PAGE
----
This year’s first runner up in the Iron Sommelier competition was Austin Farina of March for his presentation on “Learning from the Past: Old Vines in the Age of Climate Change.” Farina spoke about Bedrock Wine Co. in Sonoma, California and its focus on old-vine Zinfandel. Farina also took the award for People’s Choice, voted on by online guests via a QR code on the wine sheet.
The true star of the evening, however, was 2021 Iron Sommelier champion Justin Vann of Nancy’s Hustle. His presentation “Italian White Wine: Drink it (with your mouth!)” centered on a bottle of Guido Marsella Fiani D’Avellino 2018. “This is a tough subject for me because I feel like I’ve chosen a lot of weird subjects in the past, and this is one that I’m very passionate about. It doesn’t have a fun hook or anything like that. This is just ‘Italian wines that are very good, put them right here [in your mouth]!” says Vann of his presentation topic. He focused on the misconception that Italian white wines are very similar and dispelled this by highlighting some favorites. He spoke of the Fiano grape, which in its lightest and most refreshing forms can seem like Pinot Grigio. “Fiano Marsella, I think, is one of the benchmark producers of this style,” he said.
Other presenters included:
- Molly Austad, Bludorn: Climate Change—Where do we go from here? featuring Tablas Creek Mauvedre 2019
- Elyse Wilson, Camerata at Paulie’s: “Midsummer in Michigan” (Wines from Mari Vineyards on Old Mission Peninsula, Michigan featuring Bestiary Ramato Pinot Grigio 2019
- Farrah Cauley, Sonoma Wine Bar: Why not Chardonnay for Breakfast? featuring Flowers Sonoma Coast, California 2018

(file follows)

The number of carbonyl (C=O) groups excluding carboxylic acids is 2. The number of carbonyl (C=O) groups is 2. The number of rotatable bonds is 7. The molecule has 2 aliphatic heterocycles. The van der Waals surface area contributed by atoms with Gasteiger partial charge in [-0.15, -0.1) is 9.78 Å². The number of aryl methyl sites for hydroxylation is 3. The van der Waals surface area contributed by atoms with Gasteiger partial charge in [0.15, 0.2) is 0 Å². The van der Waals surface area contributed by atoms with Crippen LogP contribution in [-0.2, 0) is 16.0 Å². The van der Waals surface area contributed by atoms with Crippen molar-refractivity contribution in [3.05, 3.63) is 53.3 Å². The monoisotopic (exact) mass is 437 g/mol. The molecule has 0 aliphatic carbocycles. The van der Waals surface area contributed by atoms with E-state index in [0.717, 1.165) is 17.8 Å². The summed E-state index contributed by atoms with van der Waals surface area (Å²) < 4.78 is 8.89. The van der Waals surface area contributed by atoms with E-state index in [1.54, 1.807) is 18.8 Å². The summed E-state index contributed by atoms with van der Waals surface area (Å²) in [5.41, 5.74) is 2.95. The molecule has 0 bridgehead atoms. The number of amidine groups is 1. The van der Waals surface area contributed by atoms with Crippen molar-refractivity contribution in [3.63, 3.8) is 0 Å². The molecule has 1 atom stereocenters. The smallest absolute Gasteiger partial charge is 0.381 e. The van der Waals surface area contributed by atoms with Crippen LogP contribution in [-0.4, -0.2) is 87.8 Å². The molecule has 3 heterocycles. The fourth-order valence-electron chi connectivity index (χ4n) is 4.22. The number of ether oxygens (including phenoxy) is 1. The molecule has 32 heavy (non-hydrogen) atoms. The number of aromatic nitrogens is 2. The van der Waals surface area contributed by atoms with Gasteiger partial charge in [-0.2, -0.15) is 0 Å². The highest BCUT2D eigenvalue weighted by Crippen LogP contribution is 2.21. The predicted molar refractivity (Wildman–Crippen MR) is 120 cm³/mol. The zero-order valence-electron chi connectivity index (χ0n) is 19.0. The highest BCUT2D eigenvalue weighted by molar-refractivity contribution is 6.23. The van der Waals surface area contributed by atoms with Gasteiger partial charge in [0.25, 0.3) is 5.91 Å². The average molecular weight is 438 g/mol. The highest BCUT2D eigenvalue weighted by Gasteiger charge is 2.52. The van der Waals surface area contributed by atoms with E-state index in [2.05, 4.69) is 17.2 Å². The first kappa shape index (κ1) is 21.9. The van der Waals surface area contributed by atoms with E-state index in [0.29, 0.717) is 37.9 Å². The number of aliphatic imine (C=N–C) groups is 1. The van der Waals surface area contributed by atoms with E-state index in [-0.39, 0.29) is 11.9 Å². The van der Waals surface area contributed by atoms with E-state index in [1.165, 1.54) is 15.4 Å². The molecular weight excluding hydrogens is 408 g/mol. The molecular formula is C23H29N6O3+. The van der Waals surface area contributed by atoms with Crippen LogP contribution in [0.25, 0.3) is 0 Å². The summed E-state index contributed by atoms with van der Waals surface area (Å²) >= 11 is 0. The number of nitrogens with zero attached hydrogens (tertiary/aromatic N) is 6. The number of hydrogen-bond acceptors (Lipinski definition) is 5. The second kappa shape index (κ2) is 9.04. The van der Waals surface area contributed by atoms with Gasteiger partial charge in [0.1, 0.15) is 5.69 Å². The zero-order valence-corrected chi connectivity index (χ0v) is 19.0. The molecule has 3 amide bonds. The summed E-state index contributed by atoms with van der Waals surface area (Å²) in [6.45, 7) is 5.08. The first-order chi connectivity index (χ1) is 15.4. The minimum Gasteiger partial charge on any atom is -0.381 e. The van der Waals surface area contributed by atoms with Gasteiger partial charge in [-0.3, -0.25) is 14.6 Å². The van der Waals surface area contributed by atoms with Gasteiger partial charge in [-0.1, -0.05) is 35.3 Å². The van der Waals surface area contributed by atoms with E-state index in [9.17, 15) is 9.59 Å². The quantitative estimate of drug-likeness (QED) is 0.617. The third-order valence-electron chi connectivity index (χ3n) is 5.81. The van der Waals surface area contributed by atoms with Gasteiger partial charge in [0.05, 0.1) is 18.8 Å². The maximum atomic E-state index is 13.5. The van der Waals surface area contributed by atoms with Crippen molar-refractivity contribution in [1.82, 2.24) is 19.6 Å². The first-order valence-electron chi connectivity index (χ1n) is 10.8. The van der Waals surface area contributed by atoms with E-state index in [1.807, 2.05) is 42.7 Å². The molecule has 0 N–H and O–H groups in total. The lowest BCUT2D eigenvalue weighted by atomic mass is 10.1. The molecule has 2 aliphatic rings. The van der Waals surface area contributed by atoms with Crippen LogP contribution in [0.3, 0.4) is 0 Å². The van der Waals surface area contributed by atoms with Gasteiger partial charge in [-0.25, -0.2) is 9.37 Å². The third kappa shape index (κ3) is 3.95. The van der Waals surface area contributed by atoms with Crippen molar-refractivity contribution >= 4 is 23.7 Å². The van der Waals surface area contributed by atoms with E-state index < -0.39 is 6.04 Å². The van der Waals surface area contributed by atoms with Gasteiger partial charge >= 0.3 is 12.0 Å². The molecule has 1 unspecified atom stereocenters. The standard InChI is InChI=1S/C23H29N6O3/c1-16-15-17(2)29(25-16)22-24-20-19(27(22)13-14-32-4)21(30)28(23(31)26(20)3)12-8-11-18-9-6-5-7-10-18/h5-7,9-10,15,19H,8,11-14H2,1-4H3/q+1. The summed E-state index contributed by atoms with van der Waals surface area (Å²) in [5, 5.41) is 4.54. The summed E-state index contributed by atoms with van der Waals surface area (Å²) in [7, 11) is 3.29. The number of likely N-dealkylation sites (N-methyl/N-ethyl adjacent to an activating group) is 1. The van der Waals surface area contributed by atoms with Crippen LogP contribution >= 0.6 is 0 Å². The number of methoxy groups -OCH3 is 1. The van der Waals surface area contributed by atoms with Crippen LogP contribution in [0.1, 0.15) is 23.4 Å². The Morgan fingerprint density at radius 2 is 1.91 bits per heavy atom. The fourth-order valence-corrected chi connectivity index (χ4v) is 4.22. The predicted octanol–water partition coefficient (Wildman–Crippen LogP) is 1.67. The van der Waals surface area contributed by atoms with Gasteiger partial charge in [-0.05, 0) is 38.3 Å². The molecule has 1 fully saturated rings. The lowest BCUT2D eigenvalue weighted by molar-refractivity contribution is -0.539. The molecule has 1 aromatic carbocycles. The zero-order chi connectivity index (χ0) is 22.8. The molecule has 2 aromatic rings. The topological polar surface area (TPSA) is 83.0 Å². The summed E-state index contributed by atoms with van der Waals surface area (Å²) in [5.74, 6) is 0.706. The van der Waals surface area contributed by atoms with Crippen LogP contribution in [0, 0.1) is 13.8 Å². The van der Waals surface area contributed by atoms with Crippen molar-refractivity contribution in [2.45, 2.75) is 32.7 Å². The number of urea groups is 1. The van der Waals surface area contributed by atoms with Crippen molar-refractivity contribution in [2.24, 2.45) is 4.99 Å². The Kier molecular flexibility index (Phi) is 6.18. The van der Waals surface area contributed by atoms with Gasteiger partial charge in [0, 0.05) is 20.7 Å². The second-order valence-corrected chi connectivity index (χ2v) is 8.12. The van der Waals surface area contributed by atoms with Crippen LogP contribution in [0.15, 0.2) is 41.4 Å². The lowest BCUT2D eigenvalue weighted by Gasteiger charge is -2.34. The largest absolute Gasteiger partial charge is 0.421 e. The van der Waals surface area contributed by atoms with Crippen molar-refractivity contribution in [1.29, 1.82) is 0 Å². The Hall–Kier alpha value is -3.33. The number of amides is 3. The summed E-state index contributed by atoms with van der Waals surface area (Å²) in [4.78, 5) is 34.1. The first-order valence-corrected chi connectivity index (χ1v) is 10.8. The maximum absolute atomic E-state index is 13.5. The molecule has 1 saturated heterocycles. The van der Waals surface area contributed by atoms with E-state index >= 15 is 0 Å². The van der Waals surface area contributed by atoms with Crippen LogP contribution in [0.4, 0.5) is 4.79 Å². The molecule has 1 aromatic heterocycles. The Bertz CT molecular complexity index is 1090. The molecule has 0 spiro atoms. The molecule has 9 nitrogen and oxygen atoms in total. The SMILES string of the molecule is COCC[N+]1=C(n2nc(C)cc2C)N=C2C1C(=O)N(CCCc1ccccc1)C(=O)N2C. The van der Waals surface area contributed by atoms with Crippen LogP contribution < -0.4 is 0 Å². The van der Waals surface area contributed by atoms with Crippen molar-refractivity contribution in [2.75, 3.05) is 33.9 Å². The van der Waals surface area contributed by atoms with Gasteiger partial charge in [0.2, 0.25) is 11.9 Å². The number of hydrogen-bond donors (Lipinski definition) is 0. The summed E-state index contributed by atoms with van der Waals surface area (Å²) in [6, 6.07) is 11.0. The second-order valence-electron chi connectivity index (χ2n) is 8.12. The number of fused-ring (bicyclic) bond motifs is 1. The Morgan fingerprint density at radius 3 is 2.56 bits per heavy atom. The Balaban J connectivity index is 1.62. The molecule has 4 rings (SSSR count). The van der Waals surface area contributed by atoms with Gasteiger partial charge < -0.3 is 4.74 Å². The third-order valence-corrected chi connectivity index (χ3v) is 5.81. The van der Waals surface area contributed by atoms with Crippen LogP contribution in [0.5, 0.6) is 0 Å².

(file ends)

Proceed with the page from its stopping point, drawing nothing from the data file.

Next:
- John Mason, River Oaks Country Club: A Race to the Bottom: The Pursuit of Tension featuring Vina Aquitania “Sol del Sol” Chardonnay Malleco Valley, Chile 2018
- Sean Beck, H Town Restaurant Group (subbed in for David Anderson, Mastro’s Steakhouse): South Africa: The New Old World featuring Mullineux Syrah
- Eric Estefano, Pappas Bros. Steakhouse: Hey, what do you say… let’s drink some Gamay! featuring Stéphane Sérol Sparkling Rose Turbullent NV
- Mark Rashap, Broadbent Selections (subbed in for Emily Tolbert, Savior): Grapes of Wrath: Wines from Conflict Regions featuring Chateau Musar Cinsault Blend, Bekaa Valley, Lebanon 2000
Though overall the event kept up a solid pace and offered informative insights into the world of wine, there were some technical issues affecting the sound quality that at one point caused a presenter to have to repeat his presentation. The finale to the evening was a video detailing the efforts of the Periwinkle Foundation. However, with no sound, the audience didn’t hear much of the information.
Emotions were running high throughout the event as some sommeliers became impassioned on such subjects as the existence of “natural” wine. At several points, for sheer entertainment value, hosts Marcus and Frank broke out the hand puppets.
An evening filled with levity and entertaining education, the 2021 Iron Sommelier competition highlighted wine’s intricacies and deep regional individualities. From the grapes to the growing technique, even the most minute details can alter a wine’s flavor. Ultimately, the event raised over $390,000 for The Periwinkle Foundation’s Arts, Camps and Survivor programs.